Pseudomonas aeruginosa is a microorganism commonly found in environments and it is a potential pathogen for community-acquired infections. Severe infections caused by P. aeruginosa are often acquired in the hospital and are the second most common cause of nosocomial pneumonia (2). It is one of the most important nosocomial infectious agent with high morbidity and mortality rates (20% - 50%) among Gram-negative pathogens (16). Pseudomonas aeruginosa has a natural resistance to most classes of antibiotics and can increase resistance to most of antibacterial agents even during treatment (2). According to the WHO data for Turkey in 2013, the 45% of hospital-acquired P. aeruginosa strains were isolated from ICU, and the carbapenem resistance rate was 33% (17). In our study, 41.3% of the isolates were isolated from the intensive care units and 37.9% of them were isolated from the respiratory tract samples (tracheal aspirate and sputum). Epidemiological studies have shown that infections with resistant P. aeruginosa increase morbidity-mortality rate, hospitalization time, chronic care and overall treatment cost of infection (2).

Carbapenems are the most effective beta-lactams in the treatment of P. aeruginosa infections because they exhibit high affinity for penicillin-binding protein, are stable against broad-spectrum betalactamases, and easily pass through the outer membrane (8). Carbapenem resistance in P. aeruginosa is mediated by the release of MBL, the loss of the OprD porin, and the excretion of the drug from the bacteria via efflux pumps. The release of carbapenemase from these is important because of the genes encoding to these enzymes are transferred via plasmids, transposons and spread among isolates (3, 18).

Early and accurate detection of carbapenemase-producing P. aeruginosa is necessary to prevent the propagation of carbapenemases across all Gram-negative organisms in healthcare settings, and accurate and cost-effective phenotypic assays are available to detect carbapenemase-producing P. aeruginosa (19). In our study, the Gradient Test was performed to confirm carbapenem resistance. The AST results obtained for imipenem by the Gradient Test were found to be the same with the disc diffusion method and automated system. However, of the 24 isolates resistant to meropenem by the other two methods, 17 were intermediate susceptible to meropenem, and 7 were susceptible to meropenem. In our country, Ogunc et al. (20) investigated the imipenem and meropenem susceptibilities of P. aeruginosa and Acinetobacter baumannii strains, which were found to be resistant or less susceptible to imipenem and/or meropenem by the BD Phoenix system, with the disc diffusion method, the E-test, and the broth microdilution method. They found that all 51 P. aeruginosa isolates were resistant or less susceptible to imipenem and/or meropenem by the broth microdilution method. When the broth microdilution method was taken as a reference, the E-test had a 98% compatibility level.

In a review analyzing the epidemiology of MBL-producing P. aeruginosa isolates, the data collected from 50 countries including Turkey were examined. The countries with the lowest carbapenem resistance rate among clinical isolates of P. aeruginosa were Canada and the Dominican Republic (3% and 8%, respectively). The countries with the highest carbapenem resistance rate among clinical isolates of P. aeruginosa were Brazil, Peru, Costa Rica, Russia, Greece, Poland, Iran, and Saudi Arabia (ranging between 50% - 75.3%) (8). According to the WHO’s data for Turkey in 2013, the carbapenem resistance rate of hospital-acquired P. aeruginosa strains in our country was reported to be 33% (17). The strains of 720 P. aeruginosa were isolated from 392 patients in our hospital in 2015. When the recurrent isolates were excluded and the first isolate obtained from each patient was evaluated, 24.7% and 26.4% of them were resistant to imipenem and to meropenem respectively.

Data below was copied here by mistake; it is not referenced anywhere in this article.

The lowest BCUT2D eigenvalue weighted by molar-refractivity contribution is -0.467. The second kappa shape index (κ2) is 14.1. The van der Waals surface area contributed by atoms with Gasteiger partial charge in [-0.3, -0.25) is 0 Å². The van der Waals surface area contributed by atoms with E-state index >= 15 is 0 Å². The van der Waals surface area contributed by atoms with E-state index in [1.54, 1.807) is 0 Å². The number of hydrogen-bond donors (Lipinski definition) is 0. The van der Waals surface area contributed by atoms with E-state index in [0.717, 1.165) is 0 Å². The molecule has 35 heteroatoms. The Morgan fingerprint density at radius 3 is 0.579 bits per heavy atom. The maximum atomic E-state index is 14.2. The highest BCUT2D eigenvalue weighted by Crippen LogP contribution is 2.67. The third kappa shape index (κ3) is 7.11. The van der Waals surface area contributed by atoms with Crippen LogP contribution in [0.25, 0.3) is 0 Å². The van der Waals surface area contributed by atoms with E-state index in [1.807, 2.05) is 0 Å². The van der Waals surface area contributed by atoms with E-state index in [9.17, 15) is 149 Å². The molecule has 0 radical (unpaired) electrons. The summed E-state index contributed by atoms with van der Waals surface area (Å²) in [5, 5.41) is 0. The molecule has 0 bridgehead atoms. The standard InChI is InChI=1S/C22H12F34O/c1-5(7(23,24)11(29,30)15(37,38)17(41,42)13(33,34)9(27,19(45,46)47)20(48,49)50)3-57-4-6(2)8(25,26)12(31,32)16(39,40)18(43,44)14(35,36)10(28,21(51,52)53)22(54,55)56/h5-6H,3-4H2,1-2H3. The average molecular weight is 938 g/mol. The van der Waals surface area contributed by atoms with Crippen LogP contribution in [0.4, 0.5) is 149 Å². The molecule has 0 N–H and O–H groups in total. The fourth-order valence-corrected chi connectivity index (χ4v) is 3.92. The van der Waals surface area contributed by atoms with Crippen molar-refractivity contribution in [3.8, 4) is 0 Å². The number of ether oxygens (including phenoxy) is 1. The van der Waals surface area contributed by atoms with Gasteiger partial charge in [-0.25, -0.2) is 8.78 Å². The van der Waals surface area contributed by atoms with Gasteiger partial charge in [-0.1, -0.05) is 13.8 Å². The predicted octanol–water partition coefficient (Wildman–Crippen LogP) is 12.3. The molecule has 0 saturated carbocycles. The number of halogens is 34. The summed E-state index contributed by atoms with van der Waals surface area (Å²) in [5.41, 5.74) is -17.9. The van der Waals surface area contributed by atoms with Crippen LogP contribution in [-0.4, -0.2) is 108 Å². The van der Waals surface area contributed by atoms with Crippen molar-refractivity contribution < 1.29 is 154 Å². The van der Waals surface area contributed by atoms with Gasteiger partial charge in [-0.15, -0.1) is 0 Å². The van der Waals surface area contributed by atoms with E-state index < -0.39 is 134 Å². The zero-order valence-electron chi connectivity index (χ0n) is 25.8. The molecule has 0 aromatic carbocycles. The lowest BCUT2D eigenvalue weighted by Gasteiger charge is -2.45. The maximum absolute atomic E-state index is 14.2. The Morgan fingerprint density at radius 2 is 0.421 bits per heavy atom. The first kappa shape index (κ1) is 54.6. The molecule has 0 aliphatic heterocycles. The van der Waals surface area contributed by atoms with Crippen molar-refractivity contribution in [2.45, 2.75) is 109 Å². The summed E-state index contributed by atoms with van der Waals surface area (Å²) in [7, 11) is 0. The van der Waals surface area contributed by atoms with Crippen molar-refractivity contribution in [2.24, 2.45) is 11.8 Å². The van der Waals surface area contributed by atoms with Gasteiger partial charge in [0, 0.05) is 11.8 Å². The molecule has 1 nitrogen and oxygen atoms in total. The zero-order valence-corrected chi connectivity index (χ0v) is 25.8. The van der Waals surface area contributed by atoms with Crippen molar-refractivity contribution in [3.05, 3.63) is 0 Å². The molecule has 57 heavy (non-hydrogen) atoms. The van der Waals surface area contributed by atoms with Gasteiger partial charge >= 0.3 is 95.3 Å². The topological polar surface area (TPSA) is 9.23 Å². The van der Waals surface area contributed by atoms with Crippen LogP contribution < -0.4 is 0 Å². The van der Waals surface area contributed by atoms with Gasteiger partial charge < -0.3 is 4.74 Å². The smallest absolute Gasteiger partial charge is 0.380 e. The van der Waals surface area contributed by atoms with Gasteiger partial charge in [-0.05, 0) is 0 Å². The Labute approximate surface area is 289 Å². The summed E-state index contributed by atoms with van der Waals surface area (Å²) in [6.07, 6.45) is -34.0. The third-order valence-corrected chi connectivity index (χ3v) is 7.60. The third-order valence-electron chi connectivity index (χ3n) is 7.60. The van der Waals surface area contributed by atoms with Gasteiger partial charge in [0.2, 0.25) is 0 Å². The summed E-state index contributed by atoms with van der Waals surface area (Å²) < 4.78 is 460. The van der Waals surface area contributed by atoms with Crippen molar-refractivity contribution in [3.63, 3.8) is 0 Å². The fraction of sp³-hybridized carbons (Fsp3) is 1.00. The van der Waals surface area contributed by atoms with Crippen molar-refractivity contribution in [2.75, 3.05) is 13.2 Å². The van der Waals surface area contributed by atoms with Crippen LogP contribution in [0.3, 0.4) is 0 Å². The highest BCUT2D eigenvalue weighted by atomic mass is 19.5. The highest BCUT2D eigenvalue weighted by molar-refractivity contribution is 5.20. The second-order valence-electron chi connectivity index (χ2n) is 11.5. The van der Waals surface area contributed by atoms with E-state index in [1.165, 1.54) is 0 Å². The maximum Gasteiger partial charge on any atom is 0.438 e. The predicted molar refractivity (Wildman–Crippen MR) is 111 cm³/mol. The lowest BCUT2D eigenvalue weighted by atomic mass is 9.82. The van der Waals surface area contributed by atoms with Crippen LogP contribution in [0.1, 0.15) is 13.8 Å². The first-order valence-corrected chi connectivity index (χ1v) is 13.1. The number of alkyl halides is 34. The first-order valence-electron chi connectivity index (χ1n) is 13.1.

The PCR is the Gold standard method in demonstrating the presence of MBL. However, phenotypic tests are also needed because PCR is expensive and requires experienced staff. The CDT, the double disc synergy test, the Modified Hodge test, and the MBL Gradient Test are used for this purpose (9, 21). The imipenem-EDTA CDT is one of the phenotypic tests based on the observation of the synergistic effect of metal chelators with beta-lactam antibiotics used in MBL detection. In a study of Moosavian et al., they showed that 110 (90%) of the 122 imipenem resistant P. aeruginosa isolates, 67 of which had the MBL gene by the PCR, were found to be positive by the CDT (4). In our country, in a study of Ozgumus et al. performed with the 33 P. aeruginosa isolates confirmed to be resistant to at least one carbapenem. MBL production was detected in 29 (88%) of the isolates by the MBL strip which contained IPM-EDTA (22). In a study conducted in our hospital in 2011, the presence of MBL was investigated by phenotypic and genotypic methods in 29 carbapenem- resistant P. aeruginosa isolates, which were thought to be the cause of nosocomial infection. A total of 6 (20.7%) isolates were found to be positive by the MBL E-test (publicly available data) (23).